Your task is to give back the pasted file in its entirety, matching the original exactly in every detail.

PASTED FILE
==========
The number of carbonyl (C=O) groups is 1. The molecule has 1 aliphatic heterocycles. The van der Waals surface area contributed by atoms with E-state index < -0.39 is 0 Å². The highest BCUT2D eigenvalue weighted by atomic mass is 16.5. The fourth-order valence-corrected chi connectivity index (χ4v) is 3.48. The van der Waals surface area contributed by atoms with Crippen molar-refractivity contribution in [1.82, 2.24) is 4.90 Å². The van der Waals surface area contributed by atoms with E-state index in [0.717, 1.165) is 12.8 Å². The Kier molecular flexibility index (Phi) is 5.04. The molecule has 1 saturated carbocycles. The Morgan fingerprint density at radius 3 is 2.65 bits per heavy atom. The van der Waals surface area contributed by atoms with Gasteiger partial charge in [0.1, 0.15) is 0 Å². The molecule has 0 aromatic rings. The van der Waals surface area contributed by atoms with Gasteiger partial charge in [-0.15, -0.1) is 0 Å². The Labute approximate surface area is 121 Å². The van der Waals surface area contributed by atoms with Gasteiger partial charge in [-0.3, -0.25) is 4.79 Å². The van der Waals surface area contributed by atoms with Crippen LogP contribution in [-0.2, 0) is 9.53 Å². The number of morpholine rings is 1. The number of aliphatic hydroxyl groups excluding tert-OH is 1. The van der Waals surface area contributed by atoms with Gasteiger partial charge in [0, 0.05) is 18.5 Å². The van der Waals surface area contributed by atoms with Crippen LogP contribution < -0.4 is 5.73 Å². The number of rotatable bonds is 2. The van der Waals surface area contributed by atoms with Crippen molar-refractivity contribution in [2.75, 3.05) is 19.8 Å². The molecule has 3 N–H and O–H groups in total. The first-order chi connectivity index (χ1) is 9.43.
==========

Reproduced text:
The number of carbonyl (C=O) groups is 1. The molecule has 1 aliphatic heterocycles. The van der Waals surface area contributed by atoms with E-state index < -0.39 is 0 Å². The highest BCUT2D eigenvalue weighted by atomic mass is 16.5. The fourth-order valence-corrected chi connectivity index (χ4v) is 3.48. The van der Waals surface area contributed by atoms with Crippen molar-refractivity contribution in [1.82, 2.24) is 4.90 Å². The van der Waals surface area contributed by atoms with E-state index in [0.717, 1.165) is 12.8 Å². The Kier molecular flexibility index (Phi) is 5.04. The molecule has 1 saturated carbocycles. The Morgan fingerprint density at radius 3 is 2.65 bits per heavy atom. The van der Waals surface area contributed by atoms with Gasteiger partial charge in [0.1, 0.15) is 0 Å². The molecule has 0 aromatic rings. The van der Waals surface area contributed by atoms with Gasteiger partial charge in [-0.15, -0.1) is 0 Å². The Labute approximate surface area is 121 Å². The van der Waals surface area contributed by atoms with Gasteiger partial charge in [-0.3, -0.25) is 4.79 Å². The van der Waals surface area contributed by atoms with Crippen LogP contribution in [-0.2, 0) is 9.53 Å². The number of morpholine rings is 1. The number of aliphatic hydroxyl groups excluding tert-OH is 1. The van der Waals surface area contributed by atoms with Gasteiger partial charge in [0, 0.05) is 18.5 Å². The van der Waals surface area contributed by atoms with Crippen LogP contribution < -0.4 is 5.73 Å². The number of rotatable bonds is 2. The van der Waals surface area contributed by atoms with Crippen molar-refractivity contribution in [2.75, 3.05) is 19.8 Å². The molecule has 3 N–H and O–H groups in total. The first-order chi connectivity index (χ1) is 9.43.